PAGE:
"Who are the people who hate Salafis the most? The Christians," he said. "We called for a football match with a Christian team. We wanted to play on church grounds, but the church was scared and suspicious. We found a private field. Surprisingly, we were scared, and they were scared because they thought they were playing with monsters."
The soccer game ended in a tie.
Bassem Victor, a Christian, said the Salafis followed sharia law teachings on modesty by playing in shorts that stretched below their knees. "There will always be those ideological differences," Victor said, "but that doesn't mean that we can't enjoy coexisting and focusing on what we can do together."
Tolba's group also organized Salafi and Christian doctors to provide care in a poor Cairo neighborhood. Educated Salafis, who gravitate toward information technology jobs, got the word out, and Christians, who control a large part of the pharmaceutical industry, provided low-cost medication.
"We are like Nokia: We're connecting people," said Waleed Moustafa, a member of Salafyo Costa who starred in "Where's My Ear?" Moustafa is using Facebook and the Internet to spread the group's branches to Sudan and Saudi Arabia. "The Salafis are the nearest thing to the soul of God."
Many ultraconservatives believe Tolba and Moustafa's slick all-inclusive message is an affront to Salafi principles. Much of this resistance stems from political naivete and the fact, according to Tolba, that Salafis would benefit from a course in public relations.
"The big Salafi scholars want to break the ice but they don't know how to," Tolba said. "The resistance we're getting is coming from younger Salafis. They don't know how to escape the isolation the old regime kept them in. They don't think breakthroughs come in soccer matches but in speeches and conferences."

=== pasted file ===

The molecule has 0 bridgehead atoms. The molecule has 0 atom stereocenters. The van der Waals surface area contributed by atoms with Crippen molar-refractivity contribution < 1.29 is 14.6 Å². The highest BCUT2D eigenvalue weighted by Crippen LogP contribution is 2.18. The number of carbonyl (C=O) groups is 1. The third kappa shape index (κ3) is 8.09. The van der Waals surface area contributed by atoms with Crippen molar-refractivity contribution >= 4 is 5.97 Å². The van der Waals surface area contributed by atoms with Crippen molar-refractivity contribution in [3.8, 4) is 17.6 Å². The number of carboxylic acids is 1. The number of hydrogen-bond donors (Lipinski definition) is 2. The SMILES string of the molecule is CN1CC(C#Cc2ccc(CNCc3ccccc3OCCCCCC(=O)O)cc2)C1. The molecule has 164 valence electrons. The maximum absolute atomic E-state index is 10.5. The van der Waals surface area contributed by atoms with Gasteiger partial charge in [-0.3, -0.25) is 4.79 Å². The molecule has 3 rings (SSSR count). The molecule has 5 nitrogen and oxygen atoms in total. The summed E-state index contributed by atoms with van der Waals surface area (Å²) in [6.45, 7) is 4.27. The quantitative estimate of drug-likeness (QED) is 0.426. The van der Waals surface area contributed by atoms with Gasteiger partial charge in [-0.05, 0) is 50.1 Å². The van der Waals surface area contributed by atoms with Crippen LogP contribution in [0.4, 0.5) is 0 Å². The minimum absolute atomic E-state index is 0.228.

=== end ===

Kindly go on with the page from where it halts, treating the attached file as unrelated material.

Arriving at their namesake coffee shop on a recent night, Tolba and Moustafa, fresh from hours of praying at the mosque, sat near huge windows overlooking the city. They were at ease; waiters weren't staring (too much) and there wasn't a policeman in sight. They spoke of this strange new Egypt and how, quite unexpectedly, they became Salafis.
"One of my friends died in a car accident in 2000," Tolba said. "I was not a practicing Muslim and I started to search for God. By 2002, I found that the Salafi ideology fit my needs. It was pure and spiritual and I needed that enlightenment badly. For the first time, I started to sleep in peace."
This purity led him to tolerance. He says he would accept a Coptic or a woman president — near impossibilities given the country's demographics and Islamic nature — and that Egypt must end discrimination. "Where's My Ear?" was his attempt to play the messenger and keep alive the revolution.
The title is a play on words that is at once clever and unnerving. It suggests that Egyptians of different religious sects must listen to one another. But it is also an allusion to an incident in southern Egypt in which Islamists cut the ear off of a Christian man accused of renting an apartment to promiscuous Muslim women. The film represents the hope of acceptance and the darker edges of sectarianism.
"We have to open up and listen," Tolba said.
This struck him in July when he and Moustafa pitched a tent for 10 days and joined liberals in a sit-in against the ruling military council in Tahrir Square. Many Salafis urged Tolba not to take part in a protest called by secularists. He told them the sit-in was for a better Egypt. But he quickly realized that though the demonstrators had passion, they lacked direction.
"They didn't know exactly what they were demanding," he said. "They didn't know how to map out objectives. I brought a white board and a Magic Marker and I told them, 'You guys are going to take your first interpersonal lesson from a Salafi.'"
They laughed and he did too.
Amro Hassan of The Times' Cairo bureau contributed to this report.